Assemblies of God SearchSite GuideStoreContact Us

Daily Boost

  • July 11, 2014 - Reflections

    By Jean S. Horner
    The other day while walking down a corridor in a public building, I saw what appeared to be someone walking toward me. On coming closer, I found it was my own reflection in a huge mirror. For a moment it frightened me. Somehow a full-length reflection of one’s self is a startling thing. ...



 
Connections: George O. Wood

The 7:14 Prayer Movement

George O. Wood, general superintendent of the Assemblies of God, recently visited with Pentecostal Evangel Editor Ken Horn about the importance of prayer and the 7:14 Prayer Movement.

evangel: Tell us about the importance of prayer, both in the life of the Christian and in the local church.

WOOD: Every effective church and every great spiritual movement has been based on prayer and bathed in prayer. God has left some things up to us that He will not do unless we pray. His word is very clear about it.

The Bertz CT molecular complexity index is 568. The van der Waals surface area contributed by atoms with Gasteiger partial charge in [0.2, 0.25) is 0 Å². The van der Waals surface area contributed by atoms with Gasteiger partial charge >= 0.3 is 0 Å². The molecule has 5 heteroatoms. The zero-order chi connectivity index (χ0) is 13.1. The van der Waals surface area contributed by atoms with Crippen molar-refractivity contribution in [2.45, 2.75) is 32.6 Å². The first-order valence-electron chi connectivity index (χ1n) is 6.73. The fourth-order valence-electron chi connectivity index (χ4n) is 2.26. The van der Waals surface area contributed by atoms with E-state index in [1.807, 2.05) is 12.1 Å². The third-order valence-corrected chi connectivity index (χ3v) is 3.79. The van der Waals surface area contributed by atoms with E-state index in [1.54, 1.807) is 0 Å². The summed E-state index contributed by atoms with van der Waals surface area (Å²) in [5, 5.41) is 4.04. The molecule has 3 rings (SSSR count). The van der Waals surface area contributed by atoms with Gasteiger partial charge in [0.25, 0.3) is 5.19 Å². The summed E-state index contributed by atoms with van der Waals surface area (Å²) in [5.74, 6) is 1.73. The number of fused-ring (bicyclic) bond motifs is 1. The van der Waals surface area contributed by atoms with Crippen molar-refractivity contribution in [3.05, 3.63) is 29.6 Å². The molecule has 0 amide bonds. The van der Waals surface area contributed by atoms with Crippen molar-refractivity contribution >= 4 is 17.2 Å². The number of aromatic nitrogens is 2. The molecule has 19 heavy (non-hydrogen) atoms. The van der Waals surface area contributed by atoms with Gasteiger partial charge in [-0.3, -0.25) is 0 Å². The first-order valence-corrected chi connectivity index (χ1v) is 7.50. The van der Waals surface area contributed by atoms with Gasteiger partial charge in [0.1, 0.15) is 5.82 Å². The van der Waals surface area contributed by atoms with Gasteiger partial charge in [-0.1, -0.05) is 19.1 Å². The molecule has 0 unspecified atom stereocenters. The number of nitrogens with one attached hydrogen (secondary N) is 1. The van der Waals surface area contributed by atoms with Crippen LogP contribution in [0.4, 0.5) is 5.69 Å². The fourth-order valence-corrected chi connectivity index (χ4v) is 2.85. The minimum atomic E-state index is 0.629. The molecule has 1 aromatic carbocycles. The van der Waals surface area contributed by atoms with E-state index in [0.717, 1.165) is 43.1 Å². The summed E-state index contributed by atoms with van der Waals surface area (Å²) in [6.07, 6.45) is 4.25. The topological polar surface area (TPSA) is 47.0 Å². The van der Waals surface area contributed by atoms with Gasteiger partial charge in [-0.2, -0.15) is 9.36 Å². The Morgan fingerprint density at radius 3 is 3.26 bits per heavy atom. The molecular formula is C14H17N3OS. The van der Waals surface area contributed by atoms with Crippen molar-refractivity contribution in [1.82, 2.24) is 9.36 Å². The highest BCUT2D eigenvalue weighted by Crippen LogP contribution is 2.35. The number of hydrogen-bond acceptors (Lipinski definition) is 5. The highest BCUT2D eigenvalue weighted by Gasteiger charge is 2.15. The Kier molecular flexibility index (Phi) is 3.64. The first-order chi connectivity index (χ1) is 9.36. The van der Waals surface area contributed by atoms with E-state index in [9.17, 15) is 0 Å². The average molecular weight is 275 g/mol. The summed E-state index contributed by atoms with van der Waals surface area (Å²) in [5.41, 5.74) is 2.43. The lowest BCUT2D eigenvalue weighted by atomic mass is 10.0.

We are using 2 Chronicles 7:14 as the basis of the 7:14 Prayer Movement. It begins, “If my people, who are called by my name, will humble themselves and pray” (NIV).

Throughout Scripture we see this focus on prayer, especially in the life of the Early Church. The Early Church was a praying Church, and if we are going to be a New Testament Church, we must have New Testament practice as well as New Testament belief.

When I was a young pastor, Armin Gesswein, who had been a prayer leader for Billy Graham, said to me, “If you look through most church bulletins you will find a lot of references to social activities. But you will find very few references to prayer meetings.”

That alarmed me. I immediately grabbed my church bulletin, and I was glad to find some prayer meetings listed.

I am reminded of a conversation I had when I was a young pastor. It was with E.S. Williams, former general superintendent (1929-49). He was about 94 at the time.